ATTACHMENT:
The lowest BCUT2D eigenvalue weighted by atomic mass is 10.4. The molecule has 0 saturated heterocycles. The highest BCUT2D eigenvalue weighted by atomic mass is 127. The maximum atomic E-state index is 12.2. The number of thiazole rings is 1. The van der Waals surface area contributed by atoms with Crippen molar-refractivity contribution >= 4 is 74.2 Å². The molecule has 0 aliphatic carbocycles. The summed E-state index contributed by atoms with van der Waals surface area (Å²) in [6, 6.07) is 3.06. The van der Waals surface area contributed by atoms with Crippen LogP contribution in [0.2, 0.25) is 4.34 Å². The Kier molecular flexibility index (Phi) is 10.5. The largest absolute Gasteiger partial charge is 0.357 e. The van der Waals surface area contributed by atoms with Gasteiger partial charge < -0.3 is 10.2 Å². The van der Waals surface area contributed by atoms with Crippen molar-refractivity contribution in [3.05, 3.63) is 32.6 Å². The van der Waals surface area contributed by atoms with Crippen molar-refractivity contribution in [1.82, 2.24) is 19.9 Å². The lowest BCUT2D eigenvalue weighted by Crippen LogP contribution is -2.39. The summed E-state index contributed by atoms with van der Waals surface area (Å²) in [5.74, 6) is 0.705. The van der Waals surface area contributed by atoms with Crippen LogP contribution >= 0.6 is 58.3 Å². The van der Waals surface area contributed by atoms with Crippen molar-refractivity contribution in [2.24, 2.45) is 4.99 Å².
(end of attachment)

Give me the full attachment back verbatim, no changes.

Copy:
The lowest BCUT2D eigenvalue weighted by atomic mass is 10.4. The molecule has 0 saturated heterocycles. The highest BCUT2D eigenvalue weighted by atomic mass is 127. The maximum atomic E-state index is 12.2. The number of thiazole rings is 1. The van der Waals surface area contributed by atoms with Crippen molar-refractivity contribution >= 4 is 74.2 Å². The molecule has 0 aliphatic carbocycles. The summed E-state index contributed by atoms with van der Waals surface area (Å²) in [6, 6.07) is 3.06. The van der Waals surface area contributed by atoms with Crippen LogP contribution in [0.2, 0.25) is 4.34 Å². The Kier molecular flexibility index (Phi) is 10.5. The largest absolute Gasteiger partial charge is 0.357 e. The van der Waals surface area contributed by atoms with Gasteiger partial charge < -0.3 is 10.2 Å². The van der Waals surface area contributed by atoms with Crippen molar-refractivity contribution in [3.05, 3.63) is 32.6 Å². The van der Waals surface area contributed by atoms with Crippen molar-refractivity contribution in [1.82, 2.24) is 19.9 Å². The lowest BCUT2D eigenvalue weighted by Crippen LogP contribution is -2.39. The summed E-state index contributed by atoms with van der Waals surface area (Å²) in [5.74, 6) is 0.705. The van der Waals surface area contributed by atoms with Crippen LogP contribution >= 0.6 is 58.3 Å². The van der Waals surface area contributed by atoms with Crippen molar-refractivity contribution in [2.24, 2.45) is 4.99 Å².